mWhen fighting cancer, increasing your activity level with exercise carries many benefits. It helps to promote energy, build stamina, and improve self-confidence and mood. While many cancer centers offer free exercise classes for those who need encouragement and social support, home-based exercise programs can be just as effective in building strength and reducing the fatigue that comes with radiation and chemotherapy treatments.
Exercise is emerging as being extremely beneficial in the fight against all types of cancer. In fact, a study by The National Cancer Institute found patients were actually averaging 12,000 steps a day, while those without cancer were recommended to try for 10,000. These results came from using resistance bands and walking. Participants were asked to work on increasing the number of steps they took per day and perform one set of 15 repetitions with the bands for three days per week. Gradually, participants increased their band exercises to include three or four sets.
What the study showed was that these small initial efforts to exercise by those with prostate or breast cancer gave the participants more strength and stamina to handle their radiation treatments. Those who didn’t exercise showed a marked decrease in their muscle strength. Since increased mobility, better balance, and improved physical functioning is essential to quality of life, even those with aggressive cancers such as mesothelioma or pancreatic cancer need to remain active in order to improve or maintain their current energy levels, strength and wellbeing.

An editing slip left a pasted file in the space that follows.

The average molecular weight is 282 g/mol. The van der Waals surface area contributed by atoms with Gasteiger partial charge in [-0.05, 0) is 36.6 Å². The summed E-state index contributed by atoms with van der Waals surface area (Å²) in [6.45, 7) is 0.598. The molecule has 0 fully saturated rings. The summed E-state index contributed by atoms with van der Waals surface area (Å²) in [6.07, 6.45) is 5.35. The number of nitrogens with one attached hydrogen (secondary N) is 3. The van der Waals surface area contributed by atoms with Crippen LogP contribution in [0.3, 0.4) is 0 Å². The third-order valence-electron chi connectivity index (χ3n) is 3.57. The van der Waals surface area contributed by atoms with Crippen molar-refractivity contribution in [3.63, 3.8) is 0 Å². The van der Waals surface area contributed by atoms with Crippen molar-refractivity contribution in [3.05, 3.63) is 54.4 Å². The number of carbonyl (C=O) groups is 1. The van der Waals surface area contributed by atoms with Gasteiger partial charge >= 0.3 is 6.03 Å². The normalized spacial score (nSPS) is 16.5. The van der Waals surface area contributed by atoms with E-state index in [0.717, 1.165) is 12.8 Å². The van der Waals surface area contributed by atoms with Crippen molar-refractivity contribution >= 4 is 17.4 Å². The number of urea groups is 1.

Exercise shouldn’t be seen as a burden. That’s why patients who participated in the study were simply asked to try to improve the number of steps, repetitions or sets they performed per day. That’s extremely doable even for those who have difficulty breathing or who struggle with nausea. You aren’t competing with anyone else other than yourself. The beauty of exercise is that no matter how small you start out, there is always room to improve. If you can only walk two blocks today, try to walk two blocks plus a few more steps tomorrow. If you can only do a single repetition with a resistant band today, then try to do one and a half repetitions tomorrow.
Above all, don’t focus on what you can’t do. The purpose of exercise isn’t to make you feel bad about yourself. The purpose of increasing your activity is to give you the tools and increased sense of wellbeing you need to fight the cancer and improve your chances for survival.